Homosexuality was made legal in Belize in 2016.
Back in 2016, the Caribbean nation of Belize struck down its anti-gay laws after a case was brought by Caleb Orozco. Following the ruling, both the government of the country and the Catholic Church signalled their intentions to appeal the ruling.
Now, the Court of Appeals has ruled against their challenge to the original ruling, hopefully closing this chapter on what was a decade of legal battles for the LGBTQ community.
In a unanimous ruling, Justice Samuel Awich, one of the judges on the three-judge panel, said that “consensual sexual intercourse between adult gays or between adult lesbians in private does not harm the fundamental rights and freedoms of others, nor does it intolerably harm contemporary public interest.”
The judges also ruled that the original judges hadn’t exceeded their powers when they assigned that sexual orientation was a definition of sex in the anti-discrimination laws in the 2016 ruling.
Speaking to the Jamaican Gleaner after the ruling, Orozco said: “I have proven as a citizen that our fundamental rights have value and can be upheld by our courts, and that any alienated section of society can stand on principle and can go to court and use the fundamental rights to ensure that the state leaves no one behind.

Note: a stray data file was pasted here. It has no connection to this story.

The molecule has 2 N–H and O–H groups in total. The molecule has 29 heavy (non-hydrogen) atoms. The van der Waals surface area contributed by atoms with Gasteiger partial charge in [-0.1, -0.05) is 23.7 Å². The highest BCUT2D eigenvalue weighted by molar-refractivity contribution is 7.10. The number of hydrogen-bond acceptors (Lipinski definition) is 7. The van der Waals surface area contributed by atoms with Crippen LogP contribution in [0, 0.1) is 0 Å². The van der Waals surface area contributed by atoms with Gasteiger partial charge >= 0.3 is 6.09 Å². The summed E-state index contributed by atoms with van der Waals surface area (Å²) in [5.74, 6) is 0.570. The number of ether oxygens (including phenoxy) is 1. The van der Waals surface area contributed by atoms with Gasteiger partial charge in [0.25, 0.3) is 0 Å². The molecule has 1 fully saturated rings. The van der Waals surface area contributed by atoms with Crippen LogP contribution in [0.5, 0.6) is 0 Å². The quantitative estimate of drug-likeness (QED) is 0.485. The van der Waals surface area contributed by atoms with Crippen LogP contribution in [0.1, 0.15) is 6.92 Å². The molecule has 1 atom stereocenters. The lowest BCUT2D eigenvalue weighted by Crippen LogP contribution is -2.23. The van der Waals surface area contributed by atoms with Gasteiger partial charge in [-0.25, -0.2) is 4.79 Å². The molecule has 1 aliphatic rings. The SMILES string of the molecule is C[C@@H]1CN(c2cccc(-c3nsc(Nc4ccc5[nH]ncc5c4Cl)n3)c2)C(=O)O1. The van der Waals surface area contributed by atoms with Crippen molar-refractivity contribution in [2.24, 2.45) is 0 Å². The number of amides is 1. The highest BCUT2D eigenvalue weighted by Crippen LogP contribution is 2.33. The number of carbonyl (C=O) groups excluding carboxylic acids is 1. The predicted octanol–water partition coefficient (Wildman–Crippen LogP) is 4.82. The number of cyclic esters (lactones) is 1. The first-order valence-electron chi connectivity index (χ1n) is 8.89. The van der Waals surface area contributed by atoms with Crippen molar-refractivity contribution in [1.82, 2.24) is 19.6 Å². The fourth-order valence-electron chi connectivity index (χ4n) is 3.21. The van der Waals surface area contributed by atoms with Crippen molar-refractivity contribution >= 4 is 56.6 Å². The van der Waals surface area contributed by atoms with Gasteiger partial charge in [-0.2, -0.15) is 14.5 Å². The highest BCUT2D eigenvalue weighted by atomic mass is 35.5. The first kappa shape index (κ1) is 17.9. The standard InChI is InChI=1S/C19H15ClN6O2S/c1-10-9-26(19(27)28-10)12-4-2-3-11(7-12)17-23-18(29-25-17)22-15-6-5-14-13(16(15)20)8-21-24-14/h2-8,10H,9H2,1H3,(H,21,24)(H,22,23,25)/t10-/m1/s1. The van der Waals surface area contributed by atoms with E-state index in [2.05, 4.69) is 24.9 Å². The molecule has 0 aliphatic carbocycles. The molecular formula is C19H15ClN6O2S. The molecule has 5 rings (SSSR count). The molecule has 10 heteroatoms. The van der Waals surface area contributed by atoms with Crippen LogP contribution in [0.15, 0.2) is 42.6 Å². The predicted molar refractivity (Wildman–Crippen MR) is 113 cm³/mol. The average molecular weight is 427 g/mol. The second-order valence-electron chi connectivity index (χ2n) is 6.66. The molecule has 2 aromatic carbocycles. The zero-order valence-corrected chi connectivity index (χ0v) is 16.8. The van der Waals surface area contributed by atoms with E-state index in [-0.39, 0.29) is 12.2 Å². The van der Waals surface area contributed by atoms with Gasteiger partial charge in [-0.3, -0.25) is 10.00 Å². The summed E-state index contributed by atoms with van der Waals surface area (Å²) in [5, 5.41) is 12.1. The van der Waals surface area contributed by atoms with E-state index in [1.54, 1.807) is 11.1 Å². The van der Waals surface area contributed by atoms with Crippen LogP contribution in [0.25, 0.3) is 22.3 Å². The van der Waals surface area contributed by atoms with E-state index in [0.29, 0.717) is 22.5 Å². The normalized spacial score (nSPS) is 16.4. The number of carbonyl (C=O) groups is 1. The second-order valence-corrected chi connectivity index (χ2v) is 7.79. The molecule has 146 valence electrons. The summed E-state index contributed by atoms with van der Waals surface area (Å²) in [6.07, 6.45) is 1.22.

“Today is a renewal of hope in the substance of the chief justice’s decision in 2016, which still stands.”
Derricia Castillo-Salazar, the director of the Belize LGBTQ group Our Circle, said: “Today affirms the value of the Orozco case to us individually, to our families, to our communities, and to our country.
“We have spoken the words of ‘all a wi da one’ on numerous occasions and now is the time for Belizeans to come together and push for positive action to be done.”
LGBTQ rights are still a taboo topic in the Caribbean, with countries like Jamaica or Barbados still having laws against homosexuality. However, there are hopes that things may improve as a man has recently launched a legal battle against Dominica’s anti-LGBTQ laws.
According to Reuters, supporters are hoping that if the ban is lifted, it could create a momentum that sees other nations in the Caribbean decriminalise homosexuality.
Currently, if convicted, a person in Dominica can face between five and 25 years in prison, depending on their age. And if the court sees fit, the offender can also be sent for psychiatric treatment.